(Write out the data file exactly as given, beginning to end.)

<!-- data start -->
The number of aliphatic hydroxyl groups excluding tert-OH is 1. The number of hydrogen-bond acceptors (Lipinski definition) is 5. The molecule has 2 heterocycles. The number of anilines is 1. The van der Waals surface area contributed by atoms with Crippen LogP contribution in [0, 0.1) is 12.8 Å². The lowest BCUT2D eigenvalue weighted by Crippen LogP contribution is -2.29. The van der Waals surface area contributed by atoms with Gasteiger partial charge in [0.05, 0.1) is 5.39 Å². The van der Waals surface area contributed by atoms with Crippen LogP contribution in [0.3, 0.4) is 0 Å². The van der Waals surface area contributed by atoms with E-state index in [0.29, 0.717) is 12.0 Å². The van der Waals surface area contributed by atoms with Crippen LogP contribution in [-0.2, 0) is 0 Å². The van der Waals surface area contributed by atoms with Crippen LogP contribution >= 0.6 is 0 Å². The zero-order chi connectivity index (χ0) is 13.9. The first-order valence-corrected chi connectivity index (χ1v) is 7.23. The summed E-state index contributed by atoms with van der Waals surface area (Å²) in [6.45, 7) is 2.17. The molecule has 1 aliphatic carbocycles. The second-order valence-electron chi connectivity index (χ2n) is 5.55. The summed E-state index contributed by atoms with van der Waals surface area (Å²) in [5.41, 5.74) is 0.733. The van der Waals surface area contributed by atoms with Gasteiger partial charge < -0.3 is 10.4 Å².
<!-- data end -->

The number of aliphatic hydroxyl groups excluding tert-OH is 1. The number of hydrogen-bond acceptors (Lipinski definition) is 5. The molecule has 2 heterocycles. The number of anilines is 1. The van der Waals surface area contributed by atoms with Crippen LogP contribution in [0, 0.1) is 12.8 Å². The lowest BCUT2D eigenvalue weighted by Crippen LogP contribution is -2.29. The van der Waals surface area contributed by atoms with Gasteiger partial charge in [0.05, 0.1) is 5.39 Å². The van der Waals surface area contributed by atoms with Crippen LogP contribution in [0.3, 0.4) is 0 Å². The van der Waals surface area contributed by atoms with E-state index in [0.29, 0.717) is 12.0 Å². The van der Waals surface area contributed by atoms with Crippen LogP contribution in [-0.2, 0) is 0 Å². The van der Waals surface area contributed by atoms with Crippen LogP contribution >= 0.6 is 0 Å². The zero-order chi connectivity index (χ0) is 13.9. The first-order valence-corrected chi connectivity index (χ1v) is 7.23. The summed E-state index contributed by atoms with van der Waals surface area (Å²) in [6.45, 7) is 2.17. The molecule has 1 aliphatic carbocycles. The second-order valence-electron chi connectivity index (χ2n) is 5.55. The summed E-state index contributed by atoms with van der Waals surface area (Å²) in [5.41, 5.74) is 0.733. The van der Waals surface area contributed by atoms with Gasteiger partial charge < -0.3 is 10.4 Å².